In May 2018, the Cornell Republicans were honored to host the 46th Vice President of the United States Dick Cheney. As with the previous two events, Cheney was disrupted repeatedly by protesters. Outrageously this time, as The Sun then documented, the event was threatened by a campaign to destroy tickets with the stated goal of diminishing the event’s turnout.

Did the University’s publicly articulated “commitment” to free speech and a speaker’s right to be heard lead it to aggressively investigate and hold the perpetrators of this scheme responsible? No. In fact, as the student-led attempt to limit Vice President Cheney from being heard unfolded, not one administration official offered even one word of condemnation on these actions.

Finally, as The Sun reported earlier this week, the Cornell Political Union was apparently forced to disinvite a pro-life Christian speaker, Jannique Stewart, over fears of unwarranted reprisal from the same sorts of individuals who have proactively opposed and attempted to prevent nearly every right-of-center speaking visit since at least 2016. Historical precedent, CPU surmised, suggested that the University was likely to impose a prohibitive security fee, which seemingly led the organization to cancel the event. Whether CPU could afford to pay the fee or not, the mere presence of these routinely disruptive radicals — combined with the University’s documented record of doing nothing to hold them accountable — clearly had a chilling effect.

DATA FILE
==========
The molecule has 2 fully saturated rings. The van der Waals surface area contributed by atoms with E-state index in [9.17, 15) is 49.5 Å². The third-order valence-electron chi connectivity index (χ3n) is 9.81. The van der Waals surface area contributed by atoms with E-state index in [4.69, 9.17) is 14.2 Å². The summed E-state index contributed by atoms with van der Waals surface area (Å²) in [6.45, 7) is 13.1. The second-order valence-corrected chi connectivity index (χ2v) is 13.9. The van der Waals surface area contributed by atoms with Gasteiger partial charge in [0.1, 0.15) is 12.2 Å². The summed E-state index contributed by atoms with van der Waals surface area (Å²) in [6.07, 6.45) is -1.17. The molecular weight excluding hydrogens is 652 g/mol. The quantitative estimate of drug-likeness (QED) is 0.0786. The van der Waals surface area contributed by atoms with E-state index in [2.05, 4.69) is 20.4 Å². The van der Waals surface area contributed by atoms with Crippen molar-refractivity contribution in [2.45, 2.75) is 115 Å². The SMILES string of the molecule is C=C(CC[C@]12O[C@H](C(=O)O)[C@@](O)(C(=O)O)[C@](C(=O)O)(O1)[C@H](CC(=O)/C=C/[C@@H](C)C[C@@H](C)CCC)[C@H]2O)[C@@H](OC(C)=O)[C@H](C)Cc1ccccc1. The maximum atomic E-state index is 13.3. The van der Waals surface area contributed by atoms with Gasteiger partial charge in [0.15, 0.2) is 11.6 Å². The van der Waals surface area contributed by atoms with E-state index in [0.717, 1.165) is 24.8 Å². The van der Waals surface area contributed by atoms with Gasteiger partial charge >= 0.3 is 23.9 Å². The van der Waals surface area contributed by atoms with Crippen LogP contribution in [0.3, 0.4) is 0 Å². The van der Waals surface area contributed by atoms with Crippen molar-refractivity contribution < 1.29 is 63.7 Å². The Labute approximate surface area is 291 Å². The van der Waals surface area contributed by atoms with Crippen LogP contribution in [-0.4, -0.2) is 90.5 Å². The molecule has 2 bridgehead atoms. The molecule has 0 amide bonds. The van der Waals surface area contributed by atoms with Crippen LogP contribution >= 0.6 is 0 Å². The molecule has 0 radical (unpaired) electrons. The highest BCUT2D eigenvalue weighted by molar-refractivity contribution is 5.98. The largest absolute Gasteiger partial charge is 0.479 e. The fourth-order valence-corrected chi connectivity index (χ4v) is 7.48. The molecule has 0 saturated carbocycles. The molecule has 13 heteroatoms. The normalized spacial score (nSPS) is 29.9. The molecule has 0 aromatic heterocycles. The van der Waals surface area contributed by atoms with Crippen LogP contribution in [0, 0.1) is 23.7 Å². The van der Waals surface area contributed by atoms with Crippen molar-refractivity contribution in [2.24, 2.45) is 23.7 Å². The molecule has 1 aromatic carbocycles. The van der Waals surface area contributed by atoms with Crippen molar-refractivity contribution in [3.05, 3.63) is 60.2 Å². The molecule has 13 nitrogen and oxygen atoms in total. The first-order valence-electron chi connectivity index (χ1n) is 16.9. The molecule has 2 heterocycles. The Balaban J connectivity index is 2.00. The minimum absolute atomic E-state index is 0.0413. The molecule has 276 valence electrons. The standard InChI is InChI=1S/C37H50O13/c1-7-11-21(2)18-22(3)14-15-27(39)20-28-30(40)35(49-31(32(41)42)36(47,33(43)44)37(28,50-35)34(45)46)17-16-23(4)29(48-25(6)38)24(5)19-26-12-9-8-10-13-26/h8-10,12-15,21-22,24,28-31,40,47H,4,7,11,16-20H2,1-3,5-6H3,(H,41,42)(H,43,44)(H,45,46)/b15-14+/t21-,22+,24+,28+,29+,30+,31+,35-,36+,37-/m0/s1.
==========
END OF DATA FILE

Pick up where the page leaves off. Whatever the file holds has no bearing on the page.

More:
The problems with Cornell’s political culture, and especially the prohibitive impact of the University’s guest speaker and security fee policy, are issues that unify students throughout campus and across the political spectrum. In an editorial last month, The Sun echoed these widely-held sentiments: To be a university truly committed to free speech, as the administration insists it is, it must “ditch the security fee entirely.” The Sun also importantly exposed the ways which the University has routinely permitted a small number of campus radicals to threaten an event’s disruption and then, as opposed to restraining and disciplining these hecklers, instead has penalized the sponsoring organization by demanding excessive security fees they know these student groups seldom can afford.

Cornell University is now on notice — from no less than the President of the United States — that since it and other universities have been unwilling to protect conservative free speech, it will pay the deep price of losing billions of dollars in federal research money should it refuse to do so in the future. It is worth noting that these billions in federal grants are not provided by institutions whose values mimic those of these anti-discourse students. In fact, these grants are provided by hardworking American taxpayers, many of whom are among the 63 million Americans who voted for President Trump in 2016. Should the Cornell administration acknowledge these realities now, they will find conservative-leaning campus organizations and the speakers they sponsor hugely reasonable and eager to partner with the University in protecting free speech. But let’s end the message spin: That commitment has not existed to date.

Michael Johns, Jr. is a junior in the College of Arts and Sciences. He can be reached at [email protected]. Athwart History runs every other Wednesday this semester.